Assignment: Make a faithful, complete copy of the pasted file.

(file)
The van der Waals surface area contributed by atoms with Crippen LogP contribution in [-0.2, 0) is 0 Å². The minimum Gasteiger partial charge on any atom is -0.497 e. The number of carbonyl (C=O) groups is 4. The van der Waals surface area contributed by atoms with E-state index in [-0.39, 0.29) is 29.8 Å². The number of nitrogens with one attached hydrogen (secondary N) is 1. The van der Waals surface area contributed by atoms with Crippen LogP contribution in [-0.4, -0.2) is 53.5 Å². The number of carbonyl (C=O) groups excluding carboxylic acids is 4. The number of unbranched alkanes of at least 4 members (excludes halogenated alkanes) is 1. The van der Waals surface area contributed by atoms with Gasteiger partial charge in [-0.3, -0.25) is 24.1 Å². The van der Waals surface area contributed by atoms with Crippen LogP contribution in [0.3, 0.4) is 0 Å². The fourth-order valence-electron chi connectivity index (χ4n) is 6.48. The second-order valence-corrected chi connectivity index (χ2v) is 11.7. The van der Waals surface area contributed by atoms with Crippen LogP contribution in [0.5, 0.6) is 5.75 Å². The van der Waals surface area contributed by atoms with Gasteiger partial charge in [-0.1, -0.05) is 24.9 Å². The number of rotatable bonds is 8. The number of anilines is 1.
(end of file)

The van der Waals surface area contributed by atoms with Crippen LogP contribution in [-0.2, 0) is 0 Å². The minimum Gasteiger partial charge on any atom is -0.497 e. The number of carbonyl (C=O) groups is 4. The van der Waals surface area contributed by atoms with E-state index in [-0.39, 0.29) is 29.8 Å². The number of nitrogens with one attached hydrogen (secondary N) is 1. The van der Waals surface area contributed by atoms with Crippen LogP contribution in [-0.4, -0.2) is 53.5 Å². The number of carbonyl (C=O) groups excluding carboxylic acids is 4. The number of unbranched alkanes of at least 4 members (excludes halogenated alkanes) is 1. The van der Waals surface area contributed by atoms with Gasteiger partial charge in [-0.3, -0.25) is 24.1 Å². The van der Waals surface area contributed by atoms with Crippen LogP contribution in [0.3, 0.4) is 0 Å². The fourth-order valence-electron chi connectivity index (χ4n) is 6.48. The second-order valence-corrected chi connectivity index (χ2v) is 11.7. The van der Waals surface area contributed by atoms with Crippen LogP contribution in [0.5, 0.6) is 5.75 Å². The van der Waals surface area contributed by atoms with Gasteiger partial charge in [-0.1, -0.05) is 24.9 Å². The number of rotatable bonds is 8. The number of anilines is 1.